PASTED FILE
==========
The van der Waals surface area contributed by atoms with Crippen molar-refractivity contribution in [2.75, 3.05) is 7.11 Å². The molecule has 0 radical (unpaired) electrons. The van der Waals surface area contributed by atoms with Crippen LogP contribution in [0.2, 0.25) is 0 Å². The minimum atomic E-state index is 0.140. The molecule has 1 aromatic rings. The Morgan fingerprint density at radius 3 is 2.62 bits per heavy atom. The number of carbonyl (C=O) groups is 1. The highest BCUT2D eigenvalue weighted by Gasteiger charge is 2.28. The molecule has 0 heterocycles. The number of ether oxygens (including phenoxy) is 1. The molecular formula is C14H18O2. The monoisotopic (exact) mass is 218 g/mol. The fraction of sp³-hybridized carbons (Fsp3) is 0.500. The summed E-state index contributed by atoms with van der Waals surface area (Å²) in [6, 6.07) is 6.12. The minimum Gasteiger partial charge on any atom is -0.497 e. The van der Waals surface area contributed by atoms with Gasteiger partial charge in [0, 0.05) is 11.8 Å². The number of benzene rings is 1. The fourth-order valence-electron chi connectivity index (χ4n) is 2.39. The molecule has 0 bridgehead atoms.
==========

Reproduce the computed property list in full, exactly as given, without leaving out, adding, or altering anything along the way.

The van der Waals surface area contributed by atoms with Crippen molar-refractivity contribution in [2.75, 3.05) is 7.11 Å². The molecule has 0 radical (unpaired) electrons. The van der Waals surface area contributed by atoms with Crippen LogP contribution in [0.2, 0.25) is 0 Å². The minimum atomic E-state index is 0.140. The molecule has 1 aromatic rings. The Morgan fingerprint density at radius 3 is 2.62 bits per heavy atom. The number of carbonyl (C=O) groups is 1. The highest BCUT2D eigenvalue weighted by Gasteiger charge is 2.28. The molecule has 0 heterocycles. The number of ether oxygens (including phenoxy) is 1. The molecular formula is C14H18O2. The monoisotopic (exact) mass is 218 g/mol. The fraction of sp³-hybridized carbons (Fsp3) is 0.500. The summed E-state index contributed by atoms with van der Waals surface area (Å²) in [6, 6.07) is 6.12. The minimum Gasteiger partial charge on any atom is -0.497 e. The van der Waals surface area contributed by atoms with Gasteiger partial charge in [0, 0.05) is 11.8 Å². The number of benzene rings is 1. The fourth-order valence-electron chi connectivity index (χ4n) is 2.39. The molecule has 0 bridgehead atoms.